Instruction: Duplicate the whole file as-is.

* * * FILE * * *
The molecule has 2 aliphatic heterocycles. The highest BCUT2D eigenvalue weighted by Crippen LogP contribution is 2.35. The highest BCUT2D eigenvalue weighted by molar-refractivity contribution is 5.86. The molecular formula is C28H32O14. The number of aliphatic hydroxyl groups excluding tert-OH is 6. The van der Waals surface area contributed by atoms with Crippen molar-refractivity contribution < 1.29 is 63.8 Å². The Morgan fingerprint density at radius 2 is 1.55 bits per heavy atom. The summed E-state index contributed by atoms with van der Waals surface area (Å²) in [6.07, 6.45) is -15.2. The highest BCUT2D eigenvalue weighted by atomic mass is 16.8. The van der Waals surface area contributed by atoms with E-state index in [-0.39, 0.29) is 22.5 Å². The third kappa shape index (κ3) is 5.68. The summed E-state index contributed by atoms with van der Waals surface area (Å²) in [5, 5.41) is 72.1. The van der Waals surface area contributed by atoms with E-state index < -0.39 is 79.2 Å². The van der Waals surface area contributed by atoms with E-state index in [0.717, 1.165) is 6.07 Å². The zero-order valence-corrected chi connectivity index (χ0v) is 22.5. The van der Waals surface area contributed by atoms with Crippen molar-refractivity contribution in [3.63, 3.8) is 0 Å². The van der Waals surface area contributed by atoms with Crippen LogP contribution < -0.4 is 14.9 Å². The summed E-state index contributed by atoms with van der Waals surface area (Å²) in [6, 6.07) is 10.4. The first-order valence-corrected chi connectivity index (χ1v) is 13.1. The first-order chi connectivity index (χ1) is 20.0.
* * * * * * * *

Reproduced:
The molecule has 2 aliphatic heterocycles. The highest BCUT2D eigenvalue weighted by Crippen LogP contribution is 2.35. The highest BCUT2D eigenvalue weighted by molar-refractivity contribution is 5.86. The molecular formula is C28H32O14. The number of aliphatic hydroxyl groups excluding tert-OH is 6. The van der Waals surface area contributed by atoms with Crippen molar-refractivity contribution < 1.29 is 63.8 Å². The Morgan fingerprint density at radius 2 is 1.55 bits per heavy atom. The summed E-state index contributed by atoms with van der Waals surface area (Å²) in [6.07, 6.45) is -15.2. The highest BCUT2D eigenvalue weighted by atomic mass is 16.8. The van der Waals surface area contributed by atoms with E-state index in [-0.39, 0.29) is 22.5 Å². The third kappa shape index (κ3) is 5.68. The summed E-state index contributed by atoms with van der Waals surface area (Å²) in [5, 5.41) is 72.1. The van der Waals surface area contributed by atoms with E-state index < -0.39 is 79.2 Å². The van der Waals surface area contributed by atoms with E-state index in [0.717, 1.165) is 6.07 Å². The zero-order valence-corrected chi connectivity index (χ0v) is 22.5. The van der Waals surface area contributed by atoms with Crippen molar-refractivity contribution in [3.63, 3.8) is 0 Å². The van der Waals surface area contributed by atoms with Crippen LogP contribution < -0.4 is 14.9 Å². The summed E-state index contributed by atoms with van der Waals surface area (Å²) in [6, 6.07) is 10.4. The first-order valence-corrected chi connectivity index (χ1v) is 13.1. The first-order chi connectivity index (χ1) is 20.0.